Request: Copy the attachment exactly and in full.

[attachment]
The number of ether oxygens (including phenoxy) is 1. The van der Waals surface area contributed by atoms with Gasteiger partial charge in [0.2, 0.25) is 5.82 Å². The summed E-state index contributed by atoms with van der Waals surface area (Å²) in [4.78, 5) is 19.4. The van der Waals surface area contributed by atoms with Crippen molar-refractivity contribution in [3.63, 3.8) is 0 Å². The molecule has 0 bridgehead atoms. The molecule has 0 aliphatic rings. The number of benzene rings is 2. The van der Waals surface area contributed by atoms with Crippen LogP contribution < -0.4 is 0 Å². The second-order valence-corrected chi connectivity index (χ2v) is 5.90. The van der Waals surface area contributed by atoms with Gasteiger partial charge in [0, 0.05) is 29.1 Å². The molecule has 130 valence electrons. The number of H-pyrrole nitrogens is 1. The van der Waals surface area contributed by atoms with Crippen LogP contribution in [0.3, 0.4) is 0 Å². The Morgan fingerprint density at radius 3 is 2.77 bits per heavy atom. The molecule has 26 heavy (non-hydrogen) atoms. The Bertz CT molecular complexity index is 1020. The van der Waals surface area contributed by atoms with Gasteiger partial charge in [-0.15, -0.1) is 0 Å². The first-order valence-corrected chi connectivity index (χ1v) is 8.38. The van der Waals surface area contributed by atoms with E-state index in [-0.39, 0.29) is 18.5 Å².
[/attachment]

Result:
The number of ether oxygens (including phenoxy) is 1. The van der Waals surface area contributed by atoms with Gasteiger partial charge in [0.2, 0.25) is 5.82 Å². The summed E-state index contributed by atoms with van der Waals surface area (Å²) in [4.78, 5) is 19.4. The van der Waals surface area contributed by atoms with Crippen molar-refractivity contribution in [3.63, 3.8) is 0 Å². The molecule has 0 bridgehead atoms. The molecule has 0 aliphatic rings. The number of benzene rings is 2. The van der Waals surface area contributed by atoms with Crippen LogP contribution < -0.4 is 0 Å². The second-order valence-corrected chi connectivity index (χ2v) is 5.90. The van der Waals surface area contributed by atoms with Gasteiger partial charge in [0, 0.05) is 29.1 Å². The molecule has 130 valence electrons. The number of H-pyrrole nitrogens is 1. The van der Waals surface area contributed by atoms with Crippen LogP contribution in [0.3, 0.4) is 0 Å². The Morgan fingerprint density at radius 3 is 2.77 bits per heavy atom. The molecule has 26 heavy (non-hydrogen) atoms. The Bertz CT molecular complexity index is 1020. The van der Waals surface area contributed by atoms with Gasteiger partial charge in [-0.15, -0.1) is 0 Å². The first-order valence-corrected chi connectivity index (χ1v) is 8.38. The van der Waals surface area contributed by atoms with E-state index in [-0.39, 0.29) is 18.5 Å².